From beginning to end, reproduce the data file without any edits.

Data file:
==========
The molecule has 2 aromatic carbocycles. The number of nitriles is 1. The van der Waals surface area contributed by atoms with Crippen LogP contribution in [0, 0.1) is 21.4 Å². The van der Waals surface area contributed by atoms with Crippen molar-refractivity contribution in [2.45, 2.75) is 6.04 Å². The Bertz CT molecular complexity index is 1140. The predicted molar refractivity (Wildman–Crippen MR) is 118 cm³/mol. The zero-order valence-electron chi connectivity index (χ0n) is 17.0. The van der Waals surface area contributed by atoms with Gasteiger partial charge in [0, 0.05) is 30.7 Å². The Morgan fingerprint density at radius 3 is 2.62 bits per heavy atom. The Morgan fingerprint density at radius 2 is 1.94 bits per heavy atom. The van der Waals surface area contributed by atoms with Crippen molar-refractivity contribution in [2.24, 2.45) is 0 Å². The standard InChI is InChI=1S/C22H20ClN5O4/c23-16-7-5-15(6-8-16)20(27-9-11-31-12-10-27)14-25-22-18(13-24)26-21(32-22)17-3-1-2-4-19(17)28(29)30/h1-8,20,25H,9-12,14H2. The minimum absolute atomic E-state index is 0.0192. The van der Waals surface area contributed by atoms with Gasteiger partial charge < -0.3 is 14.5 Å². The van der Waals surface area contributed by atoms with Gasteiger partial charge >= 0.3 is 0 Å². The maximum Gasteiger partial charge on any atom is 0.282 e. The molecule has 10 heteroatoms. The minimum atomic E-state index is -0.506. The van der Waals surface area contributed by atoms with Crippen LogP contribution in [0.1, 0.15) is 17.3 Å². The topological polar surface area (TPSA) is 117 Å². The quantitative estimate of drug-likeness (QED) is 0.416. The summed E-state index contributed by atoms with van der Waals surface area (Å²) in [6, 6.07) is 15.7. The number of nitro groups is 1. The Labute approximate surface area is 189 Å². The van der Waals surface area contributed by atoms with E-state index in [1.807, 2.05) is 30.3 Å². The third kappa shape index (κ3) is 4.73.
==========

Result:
The molecule has 2 aromatic carbocycles. The number of nitriles is 1. The van der Waals surface area contributed by atoms with Crippen LogP contribution in [0, 0.1) is 21.4 Å². The van der Waals surface area contributed by atoms with Crippen molar-refractivity contribution in [2.45, 2.75) is 6.04 Å². The Bertz CT molecular complexity index is 1140. The predicted molar refractivity (Wildman–Crippen MR) is 118 cm³/mol. The zero-order valence-electron chi connectivity index (χ0n) is 17.0. The van der Waals surface area contributed by atoms with Gasteiger partial charge in [0, 0.05) is 30.7 Å². The Morgan fingerprint density at radius 3 is 2.62 bits per heavy atom. The Morgan fingerprint density at radius 2 is 1.94 bits per heavy atom. The van der Waals surface area contributed by atoms with Crippen molar-refractivity contribution in [2.24, 2.45) is 0 Å². The standard InChI is InChI=1S/C22H20ClN5O4/c23-16-7-5-15(6-8-16)20(27-9-11-31-12-10-27)14-25-22-18(13-24)26-21(32-22)17-3-1-2-4-19(17)28(29)30/h1-8,20,25H,9-12,14H2. The minimum absolute atomic E-state index is 0.0192. The van der Waals surface area contributed by atoms with Gasteiger partial charge < -0.3 is 14.5 Å². The van der Waals surface area contributed by atoms with Gasteiger partial charge >= 0.3 is 0 Å². The maximum Gasteiger partial charge on any atom is 0.282 e. The molecule has 10 heteroatoms. The minimum atomic E-state index is -0.506. The van der Waals surface area contributed by atoms with Crippen LogP contribution in [0.1, 0.15) is 17.3 Å². The topological polar surface area (TPSA) is 117 Å². The quantitative estimate of drug-likeness (QED) is 0.416. The summed E-state index contributed by atoms with van der Waals surface area (Å²) in [6, 6.07) is 15.7. The number of nitro groups is 1. The Labute approximate surface area is 189 Å². The van der Waals surface area contributed by atoms with E-state index in [1.807, 2.05) is 30.3 Å². The third kappa shape index (κ3) is 4.73.